There are people who believe that depression can only be effectively treated with lifestyle changes and that antidepressants are unnecessary. But the truth is that many people with depression are unable to change their lifestyle because they are not in the mood for anything. In fact, many times they do not even want to get out of bed. This is where antidepressants come in to push people to change their lifestyles. This is why the best treatment for depression is a combination of medication and lifestyle changes.

Myth 8: If You Use Antidepressants and Do Not Feel Better In A Week It Means That They Do Not Work

Fact: It takes about 4 to 6 weeks to determine if the antidepressant is relieving the symptoms and working satisfactorily.

This myth is a big problem because it pushes people to stop their antidepressants after a week if they do not feel as well as they would like. As a result, they continue to suffer from the symptoms of depression and convince themselves that they will never feel better. According to experts, however, some drugs are immediate relief, while others (such as antidepressants) have a slower effect. Specifically, it takes about four to six weeks at a clinically effective dose to determine if the antidepressant is relieving symptoms and working satisfactorily. However, you will feel the side effects much sooner. Stick to it for six weeks before deciding.

Myth 9: When You Start To Feel Better, You Need To Stop Taking Antidepressants

Fact: Stopping an antidepressant without consulting your doctor could be dangerous as the symptoms may relapse.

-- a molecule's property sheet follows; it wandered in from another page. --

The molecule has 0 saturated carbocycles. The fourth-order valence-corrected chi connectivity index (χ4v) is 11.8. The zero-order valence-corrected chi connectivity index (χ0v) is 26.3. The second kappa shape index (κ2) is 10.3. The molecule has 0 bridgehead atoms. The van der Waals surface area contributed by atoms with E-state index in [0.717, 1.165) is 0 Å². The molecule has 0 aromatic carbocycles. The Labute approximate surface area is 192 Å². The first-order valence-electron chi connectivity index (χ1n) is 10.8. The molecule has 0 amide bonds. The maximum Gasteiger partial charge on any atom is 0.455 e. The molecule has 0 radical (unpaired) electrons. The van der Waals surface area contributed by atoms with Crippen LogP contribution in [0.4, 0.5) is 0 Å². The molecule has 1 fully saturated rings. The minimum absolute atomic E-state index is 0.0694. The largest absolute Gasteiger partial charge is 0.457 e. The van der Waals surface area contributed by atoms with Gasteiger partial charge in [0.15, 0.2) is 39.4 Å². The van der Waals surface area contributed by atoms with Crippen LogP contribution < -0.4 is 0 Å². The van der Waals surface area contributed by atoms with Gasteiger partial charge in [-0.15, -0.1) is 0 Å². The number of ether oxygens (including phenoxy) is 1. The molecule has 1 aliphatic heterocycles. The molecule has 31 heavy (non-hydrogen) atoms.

This myth is especially dangerous for people suffering from depression, as with the cessation of antidepressants the symptoms usually return, increasing the risk of substance abuse or even suicide. So NEVER stop your antidepressants without first talk to your doctor, who when he thinks you are really ready to stop taking them will help you reduce them gradually to avoid withdrawal symptoms. Just as you shouldn't stop taking a course of antibiotics prematurely even if you feel better, your doctors recommend that you keep taking antidepressants for a set period of time, even when you feel fine.

Myth 10: Taking Antidepressant Is A Sign Of Weakness.

Fact: Like any other organ in the body, the brain is also susceptible to disease. Taking antidepressant medication does not make you weak.

Do the person taking medications for diabetes or heart disease is considered "weak.” Taking antidepressants to treat depression is an attempt to take care of your well-being. Antidepressants are not a chemical crutch and you do not need to be ashamed or embarrassed to take them to control your depression.

Myth 11: Antidepressants Are "Happy Pills."

Fact: Antidepressants are often called “drugs” in slang but they have nothing to do with amphetamines or recreational drugs that induce euphoria.

Antidepressants are designed to correct imbalances in certain brain chemicals and make you feel like yourself, not just a happier self. A person without these imbalances, who does not have depression, will not feel any effect of antidepressants, and may even feel ill. 

Disclaimer:  Only generic information is provided in this content and this is in no way a substitute for a qualified medical opinion. Always consult your own doctor or a specialist for more information.  Please check with your doctor if you are on any prescription medications. Some foods and supplements may interfere with certain medications. HEALTHY and FITNESS do not claim responsibility for this information.